Psalms for Troubled Times – Psalm 99b

Worship at his Holy Hill

Having been introduced in the first half of this psalm to Christ as King, and having seen the expected regality and rule, we now turn to something a little unexpected, for the second half of this psalm presents Christ as Priest.

I say ‘a little unexpected’, for while we as Christians are very familiar with our Lord being a King-Priest – ‘after the order of Melchisedec’ (Hebs 7:11), a subject we will develop more fully when we get to Psalm 110 – we must remind ourselves that to be a King-Priest is a very rare position.

Aside from Melchisedec, only a few others could be said to operate in some measure as a King-Priest, and I’m thinking of Moses and Samuel. Both were great leaders of Israel, but neither was truly their King (Deut 17:14, 1 Sam 8:7); and while both were of the tribe of Levi, the priestly tribe, and stood before God interceding for Israel, neither was High Priest. 

That honour went to Aaron and his descendents, and now at this pivotal point of the psalm, we find these three great characters of Israel’s past brought together, before One who is greater than them all. For Christ is not only the King of Kings, but now we see Him as the Great High Priest.

Christ’s Priestly Ministry on Earth

‘Moses and Aaron among his priests, and Samuel among them that call upon his name; they called upon the LORD, and he answered them. He spake unto them in the cloudy pillar: they kept his testimonies, and the ordinance that he gave them. Thou answeredst them, O LORD our God: thou wast a God that forgavest them, though thou tookest vengeance of their inventions. Exalt the LORD our God, and worship at his holy hill; for the LORD our God is holy.’ (v6-9)

As we said yesterday, this psalm looks forward to days of millennial glory. So while there is overlap between our appreciation of Christ as our Great High Priest in the heavens, in this psalm we find Him on earth.

I want to simply bring out four points that will be physically true in this millennial day, but can also be spiritually enjoyed by us today.

He answers our prayer

How precious that the One who is majestic and mighty, is One that we can call upon. He is not so high that He cannot hear the feeble whimper of a suffering saints. 

We can number ourselves with Moses, Aaron and Samuel, as those who call upon His name, and we have the confidence, that just as He answered them, so He will answer us.

‘Let us therefore come boldly unto the throne of grace, that we may obtain mercy, and find grace to help in time of need.’ (Hebs 4:16)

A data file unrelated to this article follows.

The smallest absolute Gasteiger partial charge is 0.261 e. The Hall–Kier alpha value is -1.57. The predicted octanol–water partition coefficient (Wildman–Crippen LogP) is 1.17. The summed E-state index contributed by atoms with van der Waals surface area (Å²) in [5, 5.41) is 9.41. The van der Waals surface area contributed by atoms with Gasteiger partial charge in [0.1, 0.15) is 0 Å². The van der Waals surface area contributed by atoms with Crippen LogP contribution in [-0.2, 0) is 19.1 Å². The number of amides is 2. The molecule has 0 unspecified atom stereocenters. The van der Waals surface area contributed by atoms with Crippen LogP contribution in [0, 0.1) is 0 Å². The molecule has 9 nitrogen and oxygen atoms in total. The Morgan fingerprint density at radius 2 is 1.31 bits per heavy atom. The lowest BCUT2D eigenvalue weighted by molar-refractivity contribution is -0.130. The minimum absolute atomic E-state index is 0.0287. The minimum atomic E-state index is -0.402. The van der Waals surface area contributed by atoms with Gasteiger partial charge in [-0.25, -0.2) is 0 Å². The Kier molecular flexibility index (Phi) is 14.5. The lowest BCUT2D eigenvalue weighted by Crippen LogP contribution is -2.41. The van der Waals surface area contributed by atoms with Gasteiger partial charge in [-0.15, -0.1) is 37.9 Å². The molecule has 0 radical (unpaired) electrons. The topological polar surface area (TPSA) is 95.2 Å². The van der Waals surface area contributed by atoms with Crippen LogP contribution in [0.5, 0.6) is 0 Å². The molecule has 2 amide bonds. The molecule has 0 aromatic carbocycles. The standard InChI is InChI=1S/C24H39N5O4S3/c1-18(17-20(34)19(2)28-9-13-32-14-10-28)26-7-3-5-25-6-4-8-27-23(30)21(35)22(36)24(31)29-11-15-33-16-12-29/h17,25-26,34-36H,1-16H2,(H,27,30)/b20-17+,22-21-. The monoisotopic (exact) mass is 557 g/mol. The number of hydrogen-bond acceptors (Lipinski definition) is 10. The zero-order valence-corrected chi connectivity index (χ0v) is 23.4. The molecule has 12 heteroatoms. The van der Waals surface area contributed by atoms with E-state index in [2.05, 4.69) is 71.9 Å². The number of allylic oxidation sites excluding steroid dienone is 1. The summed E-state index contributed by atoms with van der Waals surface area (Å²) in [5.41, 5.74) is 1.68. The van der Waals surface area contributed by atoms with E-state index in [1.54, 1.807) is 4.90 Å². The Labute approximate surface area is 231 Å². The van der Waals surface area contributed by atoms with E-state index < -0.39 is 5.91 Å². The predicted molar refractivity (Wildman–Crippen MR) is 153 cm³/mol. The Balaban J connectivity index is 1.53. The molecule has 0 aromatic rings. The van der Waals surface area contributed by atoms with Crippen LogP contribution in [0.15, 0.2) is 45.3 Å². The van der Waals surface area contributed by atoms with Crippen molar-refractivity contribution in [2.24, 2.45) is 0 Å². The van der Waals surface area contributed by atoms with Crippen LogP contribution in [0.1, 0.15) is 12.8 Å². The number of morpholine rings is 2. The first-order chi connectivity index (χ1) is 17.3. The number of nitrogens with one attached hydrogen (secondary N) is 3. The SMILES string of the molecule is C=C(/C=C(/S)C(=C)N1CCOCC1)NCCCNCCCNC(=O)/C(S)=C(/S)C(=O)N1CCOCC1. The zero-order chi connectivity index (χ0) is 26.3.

He guides our path

When we think of the cloudy pillar, we think of guidance, both physical and spiritual. 

Physically, ‘the LORD went before them by day in a pillar of a cloud, to lead them the way; and by night in a pillar of fire, to give them light; to go by day and night.’ (Exo 13:21)

Spiritually, ‘the cloudy pillar descended, and stood at the door of the tabernacle, and the LORD talked with Moses.’ (Exo 33:9)

Both these thought are brought together beautifully in Psalm 119:105, ‘Thy word is a lamp unto my feet, and a light unto my path’.

He is our propitiation

Yesterday, we hinted at Isaiah’s response to seeing the holiness of the LORD, but you’ll remember that he was brought to realise his utter sinfulness: ‘Woe is me! for I am undone; because I am a man of unclean lips’ (Isa 6:5)

Our response would be the same were it not for the fact that we know the One who sits upon the throne, our Great a High Priest is our propitiation.

He has acted judicially in regard to our sin, taking it upon Himself, and satisfying God’s righteous demands. Now, He forgives, fully and freely.

John would remind us: ‘these things write I unto you, that ye sin not. And if any man sin, we have an advocate with the Father, Jesus Christ the righteous: and he is the propitiation for our sins: and not for ours only, but also for the sins of the whole world’. (1 John 2:1,2)

He accepts our praise

We conclude this psalm with a call to worship. Not now in humility ‘at His footstool’ (v5), but in joyous holiness, we are called to ‘worship at His holy hill’.

Therefore, let us offer the sacrifice of praise to God continually, that is, the fruit of our lips giving thanks to his name.’ (Hebs 13:15)

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